The Government retorted last night that teachers had no right to regard enhanced pension payments as one of the perks of their job. Last year, more than three-quarters of those who left the profession went between the ages of 50 and 60, at a cost of pounds 480m.
Yesterday, headteachers claimed the plan to cut early retirements from 13,000 per year to 9,750 within two years was no more than a ruse by the Chancellor of the Exchequer to cut spending before this month's Budget. They said the Treasury would save pounds 100m immediately by making teachers' employers responsible for part of their pension payments.
David Hart, general secretary of the National Association of Head Teachers, said teachers would be forced to carry on, despite being "demoralised, demotivated and depressed."
"This money will go into the Treasury pot and will be used to finance tax cuts," he said.
Tom Weston, a member of the association's national council and head of Shavington Primary School, near Crewe, in Cheshire, said that at 56 he and many of his colleagues who had put off early retirement would regret staying on beyond 50.
"We stayed because we love the job. We paid voluntary contributions to enable us to go with a full pension at 55, 56 or 58. I think this is immoral and I feel very bitter about it," he said.
The Liberal Democrats' education spokesman, Don Foster, backed teachers last night, saying the Government had caused a recruitment crisis and was now forcing teachers to stay on to cope with it.
"The Government expects more and more of teachers with less and less. It is no wonder there is such an increase of demoralised teachers suffering stress-related illnesses and taking early retirement," he said.
Labour said simply that teachers, the Government and local authorities should sit down and discuss the problem. The party's education spokesman, David Blunkett, has called for action to be taken over an almost tenfold increase in early retirements since 1978.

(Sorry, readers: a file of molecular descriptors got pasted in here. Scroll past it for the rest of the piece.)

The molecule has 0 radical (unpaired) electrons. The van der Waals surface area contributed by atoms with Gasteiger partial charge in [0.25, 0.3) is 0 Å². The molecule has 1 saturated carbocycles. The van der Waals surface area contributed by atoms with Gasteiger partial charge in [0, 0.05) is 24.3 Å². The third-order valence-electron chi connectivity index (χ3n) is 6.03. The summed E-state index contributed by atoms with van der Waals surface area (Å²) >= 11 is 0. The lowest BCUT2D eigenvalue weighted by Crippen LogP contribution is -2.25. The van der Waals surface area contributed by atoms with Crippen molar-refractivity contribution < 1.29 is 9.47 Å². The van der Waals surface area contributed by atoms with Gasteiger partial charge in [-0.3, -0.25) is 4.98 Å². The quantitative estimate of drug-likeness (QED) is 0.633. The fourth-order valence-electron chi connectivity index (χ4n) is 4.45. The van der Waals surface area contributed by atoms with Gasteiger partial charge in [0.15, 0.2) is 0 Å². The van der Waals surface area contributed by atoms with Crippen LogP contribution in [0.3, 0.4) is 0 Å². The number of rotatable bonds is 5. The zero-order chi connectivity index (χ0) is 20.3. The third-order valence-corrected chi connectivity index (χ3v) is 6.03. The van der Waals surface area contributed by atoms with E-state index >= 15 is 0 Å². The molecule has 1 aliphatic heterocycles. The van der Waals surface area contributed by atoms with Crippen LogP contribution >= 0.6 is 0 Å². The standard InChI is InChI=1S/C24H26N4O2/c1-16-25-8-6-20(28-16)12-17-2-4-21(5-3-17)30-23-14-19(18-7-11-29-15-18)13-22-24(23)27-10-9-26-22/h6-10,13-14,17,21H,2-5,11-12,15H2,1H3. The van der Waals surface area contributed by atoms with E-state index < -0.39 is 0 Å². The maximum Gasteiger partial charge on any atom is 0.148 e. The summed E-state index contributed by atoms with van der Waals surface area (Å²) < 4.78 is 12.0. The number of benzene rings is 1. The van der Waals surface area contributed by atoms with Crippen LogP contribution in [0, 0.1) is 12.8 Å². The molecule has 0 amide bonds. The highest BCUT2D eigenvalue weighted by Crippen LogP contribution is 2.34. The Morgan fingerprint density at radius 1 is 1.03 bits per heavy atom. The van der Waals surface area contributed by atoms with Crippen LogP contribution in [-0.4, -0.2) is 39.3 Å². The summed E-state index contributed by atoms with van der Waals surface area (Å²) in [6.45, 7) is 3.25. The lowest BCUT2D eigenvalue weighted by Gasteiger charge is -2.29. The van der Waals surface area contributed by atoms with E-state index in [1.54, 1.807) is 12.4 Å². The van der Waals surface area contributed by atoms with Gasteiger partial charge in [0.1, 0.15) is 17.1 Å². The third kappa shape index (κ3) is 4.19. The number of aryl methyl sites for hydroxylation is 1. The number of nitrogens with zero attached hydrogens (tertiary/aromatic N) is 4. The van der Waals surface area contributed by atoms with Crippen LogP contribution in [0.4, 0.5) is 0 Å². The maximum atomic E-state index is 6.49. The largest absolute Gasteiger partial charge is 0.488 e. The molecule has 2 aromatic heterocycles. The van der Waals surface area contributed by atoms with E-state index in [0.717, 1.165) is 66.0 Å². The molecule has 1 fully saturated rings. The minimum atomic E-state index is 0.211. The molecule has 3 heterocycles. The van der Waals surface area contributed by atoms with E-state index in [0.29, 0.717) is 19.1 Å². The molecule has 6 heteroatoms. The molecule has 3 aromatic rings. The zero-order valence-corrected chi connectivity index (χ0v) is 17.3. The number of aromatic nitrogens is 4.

However, a spokesman for the Department of Education and Employment said teachers should not regard early retirement as part of the terms of their employment.
"Why should teachers be treated as a special case and be allowed to retire early? Early retirement was never intended to be a right or even a benefit. Too many high quality teachers have been lost," he said.
Premature retirement would not be ended by the Government's proposals, he said. Funding for employers assumed they would continue at 75 per cent of the present rate in 1997/98.
He denied that insufficient effort was being made to attract new graduates into the profession. Wage rates for teachers had risen by 59 per cent since 1979, compared with 47 per cent for all non-manual workers.
He said it was "not realistic or sensible to seek to recruit huge numbers of graduates in a few years. That would just ... leave us facing the same problems in 30 years' time."
The Association of Teachers and Lecturers also attacked the plans, saying it would make it more difficult for sick teachers to get ill-health retirement.
Sue Johnson, head of the union's pensions department, said ministers should look at why young graduates did not seek to go into teaching. "It cannot be in the best interests of pupils for them to be taught by teachers chained to their jobs to the bitter end," she said.